Politico: Has the Biden admin fumbled the J&J vaccine rollout?

Maybe, although Politico attributes it more to the short supply given the US by Johnson & Johnson. And that’s fair … to a point.  The initial projection for the first delivery after an emergency-use authorization was 10 million doses, but J&J only delivered slightly more than four million. For some reason, though, almost half of those doses haven’t been injected into arms almost a month later:

Johnson & Johnson’s single-shot Covid vaccine was supposed to be the catalyst for the country’s return to normal. Instead, it’s sparking confusion and finger-pointing between the states and the Biden administration over why millions of doses are sitting unused.

Almost three weeks after the Food and Drug Administration authorized the shots, no one appears to be able to explain why immunizations are lagging. Some states are thought to be intentionally holding back shots, while others say it takes time to inoculate populations like the homebound.

Over the course of the last two weeks, senior Biden administration officials have met privately to try and determine what happened. Two senior administration officials believe states are conserving their J&J supplies until there’s enough to reach underserved communities and specific groups, like teachers or the disabled. But multiple state officials say they’re using whatever they get as soon as they get it.

What is clear is that around 2.3 million of the 4.3 million doses of the vaccine delivered have actually been administered. Between 140,000 and 200,000 doses have made it into people’s arms in recent days, according to the Centers for Disease Control.

Sound familiar? The same issue popped up when the Trump administration began distributing the Pfizer and Moderna vaccines, too. In those cases, a short initial supply got over-managed, but that had one key difference. States got confused as to whether they should hold second doses in reserve to make sure those who had first doses didn’t miss the necessary booster to complete their inoculations, or to get as many first shots in and trust that the supply would hold up for the second. For the most part, states and partnering pharmacies chose the first option, which kept millions of doses tied up but still listed as inventory.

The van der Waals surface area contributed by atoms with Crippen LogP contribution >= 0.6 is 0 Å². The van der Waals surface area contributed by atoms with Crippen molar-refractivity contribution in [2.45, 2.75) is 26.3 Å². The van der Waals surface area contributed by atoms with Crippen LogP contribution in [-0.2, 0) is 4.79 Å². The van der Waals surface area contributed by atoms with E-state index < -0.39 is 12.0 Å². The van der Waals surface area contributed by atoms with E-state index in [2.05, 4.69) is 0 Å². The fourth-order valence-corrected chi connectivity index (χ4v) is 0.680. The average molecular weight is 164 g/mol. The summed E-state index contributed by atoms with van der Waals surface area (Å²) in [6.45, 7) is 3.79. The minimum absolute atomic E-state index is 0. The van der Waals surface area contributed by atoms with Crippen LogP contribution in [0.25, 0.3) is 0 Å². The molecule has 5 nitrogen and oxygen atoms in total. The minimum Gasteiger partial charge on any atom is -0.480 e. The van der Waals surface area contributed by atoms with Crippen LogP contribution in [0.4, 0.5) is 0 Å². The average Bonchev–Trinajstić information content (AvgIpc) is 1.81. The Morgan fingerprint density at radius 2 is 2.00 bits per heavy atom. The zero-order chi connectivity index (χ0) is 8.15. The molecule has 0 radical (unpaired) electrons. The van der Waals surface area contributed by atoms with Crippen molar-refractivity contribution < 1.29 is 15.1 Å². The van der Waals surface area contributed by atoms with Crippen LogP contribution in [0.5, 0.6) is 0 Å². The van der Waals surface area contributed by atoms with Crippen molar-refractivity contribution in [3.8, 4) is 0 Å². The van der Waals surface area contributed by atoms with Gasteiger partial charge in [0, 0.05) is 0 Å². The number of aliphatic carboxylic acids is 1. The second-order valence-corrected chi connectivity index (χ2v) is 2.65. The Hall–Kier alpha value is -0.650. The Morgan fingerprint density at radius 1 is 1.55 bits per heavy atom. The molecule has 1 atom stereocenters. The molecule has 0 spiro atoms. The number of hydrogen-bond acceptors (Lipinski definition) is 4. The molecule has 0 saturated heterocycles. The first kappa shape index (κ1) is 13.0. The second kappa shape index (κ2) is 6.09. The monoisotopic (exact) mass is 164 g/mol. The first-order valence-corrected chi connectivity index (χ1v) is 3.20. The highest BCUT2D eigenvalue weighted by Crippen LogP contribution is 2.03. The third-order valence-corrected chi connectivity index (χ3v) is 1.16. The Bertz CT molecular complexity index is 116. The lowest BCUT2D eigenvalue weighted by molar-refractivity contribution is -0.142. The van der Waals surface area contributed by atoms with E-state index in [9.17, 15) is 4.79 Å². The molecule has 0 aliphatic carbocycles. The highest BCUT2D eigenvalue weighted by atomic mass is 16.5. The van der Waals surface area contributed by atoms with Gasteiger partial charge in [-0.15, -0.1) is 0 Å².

The J&J vaccine, however, doesn’t require a second dose. It’s a single-dose shot, which means that it’s practically designed for just-in-time delivery. There is no need to reserve shots, at least medically speaking. And this is where both the states and the Biden administration appear to have jumped the rails, because medical priorities have given way to political priorities:

“You can’t distribute the vaccine equitably if there aren’t enough doses to distribute,” one senior health official said. …

Because states have final say in how their allotments are distributed, some are using the J&J vaccine on populations harder to reach for a second-shot appointment. Others are putting speed over equity and sending out the shots broadly.

This confusion over “equity” has replaced the second-dose question as a roadblock to fast deployment. At least the second-dose question related to a real medical issue, though. This looks more like rearranging deck chairs on the Titanic before getting the lifeboats into position. The value of the vaccine right now is in stopping rapid community transmission in the US, and with it the potential for the emergence of more variants that might reduce the effectiveness of all vaccines. After inoculating the most vulnerable — elderly and front-line personnel, who have mainly been covered by Pfizer and Moderna anyway — we want the succeeding vaccines to go into the arms of people who are out and about in public. That’s where the transmission risk is, and the more we worry about rationing for “equity,” the more we leave gaps to allow for that risk to continue.

The result is precisely what we see: millions of doses sitting on the sidelines while bureaucrats argue over their distribution. Had those doses gone into arms two weeks ago, two million more Americans would have become non-transmitters of the virus right now. (In fact, I’m one of the 2.3 million who did get a J&J vaccine, and my two-week mark is today.)

The good news is that the expected ramp-up of production on all lines will eventually resolve this issue, despite the screwed-up priorities of the bureaucrats. Massive production increases has resolved the second-dose issue in most states with Pfizer and Moderna, and an expected EUA for AstraZeneca might help too, as we have over 30 million doses already on hand for distribution of that vaccine. If we are to win this war on COVID-19, however, we can’t leave our weapons on the shelf, because vaccines don’t conquer pandemics — vaccinations conquer pandemics.